5 Simple Ways To Improve Game Menus This small article is mainly targeted at hobby game developer. I think that the title menu of your game should receive proper attention, since it is the first screen of your game the user will ever see. And we don’t want our user to start with a strange feeling, don’t we? In this article I will show you 5 really simple ways to improve your title menu without any design skill at all. Assumptions Let us assume that our title menu should feature the following 4 functionalities: Let the user start a game – now that’s obvious. Let the user resume an already started game Let the user view and change some options. Let the user quit the game That are not much possibilities to choose from. For demonstration purpose I chose a really minimalistic one. Many Kudos to Shangyne at deviantart, who made the background image (actually it’s a wallpaper). There is nothing really about this kind of menu. 5 Simple Tips 1. Contrast is important for readability. Not a pleasure to read, isn’t it? 2. 3. Maybe you do. 4.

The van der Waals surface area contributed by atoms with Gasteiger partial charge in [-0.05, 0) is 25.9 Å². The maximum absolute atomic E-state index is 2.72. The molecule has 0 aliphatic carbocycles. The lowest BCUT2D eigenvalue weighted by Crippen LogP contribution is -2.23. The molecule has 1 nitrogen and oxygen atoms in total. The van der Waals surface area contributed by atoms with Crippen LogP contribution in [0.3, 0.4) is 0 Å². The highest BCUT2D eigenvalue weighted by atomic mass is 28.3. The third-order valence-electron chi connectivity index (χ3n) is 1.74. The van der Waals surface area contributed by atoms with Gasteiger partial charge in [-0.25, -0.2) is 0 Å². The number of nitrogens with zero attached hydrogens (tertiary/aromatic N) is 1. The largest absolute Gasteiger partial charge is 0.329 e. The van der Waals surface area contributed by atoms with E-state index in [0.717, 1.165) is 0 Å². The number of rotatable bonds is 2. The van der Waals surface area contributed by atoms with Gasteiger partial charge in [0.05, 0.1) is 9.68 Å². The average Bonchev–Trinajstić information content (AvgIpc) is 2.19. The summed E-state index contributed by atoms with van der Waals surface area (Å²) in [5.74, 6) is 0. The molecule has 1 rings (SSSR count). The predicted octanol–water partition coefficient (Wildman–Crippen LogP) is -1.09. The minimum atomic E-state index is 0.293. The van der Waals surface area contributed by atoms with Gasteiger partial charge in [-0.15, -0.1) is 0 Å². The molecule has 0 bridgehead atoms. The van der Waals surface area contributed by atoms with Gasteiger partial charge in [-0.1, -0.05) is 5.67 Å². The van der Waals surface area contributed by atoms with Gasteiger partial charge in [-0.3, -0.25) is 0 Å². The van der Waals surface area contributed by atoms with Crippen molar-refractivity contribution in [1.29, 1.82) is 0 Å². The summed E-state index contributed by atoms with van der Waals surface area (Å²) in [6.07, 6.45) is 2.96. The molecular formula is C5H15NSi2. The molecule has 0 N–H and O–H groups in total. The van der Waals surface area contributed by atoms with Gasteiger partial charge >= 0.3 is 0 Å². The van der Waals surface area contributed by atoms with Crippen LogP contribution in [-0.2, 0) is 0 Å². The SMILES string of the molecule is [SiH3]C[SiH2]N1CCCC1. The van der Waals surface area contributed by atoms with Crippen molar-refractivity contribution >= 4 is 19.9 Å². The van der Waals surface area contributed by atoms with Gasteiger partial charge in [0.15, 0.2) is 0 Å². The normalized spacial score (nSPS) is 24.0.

Where can I find problems - CS101 Short coding exercises in Python and Java. Interactive lessons in Python, JavaScript, HTML, etc. Math problems that usually require programming. Difficult problems from coding competitions. Always copy code examples, and get them running. When alternatives occur to you, try them out. If you just started programming, it's probably too early to start looking for projects to join. Indie Games Webblog How I Learned to Program Programming is, without a doubt, the most mentally rewarding thing I've ever done. Programming taught me that life should be fun, filled with creativity, and lived to the fullest. Programming taught me that anything is possible; I can do anything I want using only my mind. Programming also taught me that learning is fun. I feel extremely lucky to have had the means and opportunity to learn programming early in my life. I have no regrets. So I figured I'd share my methods with you, in hopes that a beginner will read this and get some value out of it. If you don't want to read all this, the important takeaway here is to, above all else, have fun. Install Linux on Your Box While in my own life, I actually learned quite a bit about computers through video games on MSDOS computers--my real learning started the first day I installed a Linux operating system on my home computer. Despite what you may think, programmers don't just "program". Programming is a way of life. Have an Intense Desire Have Fun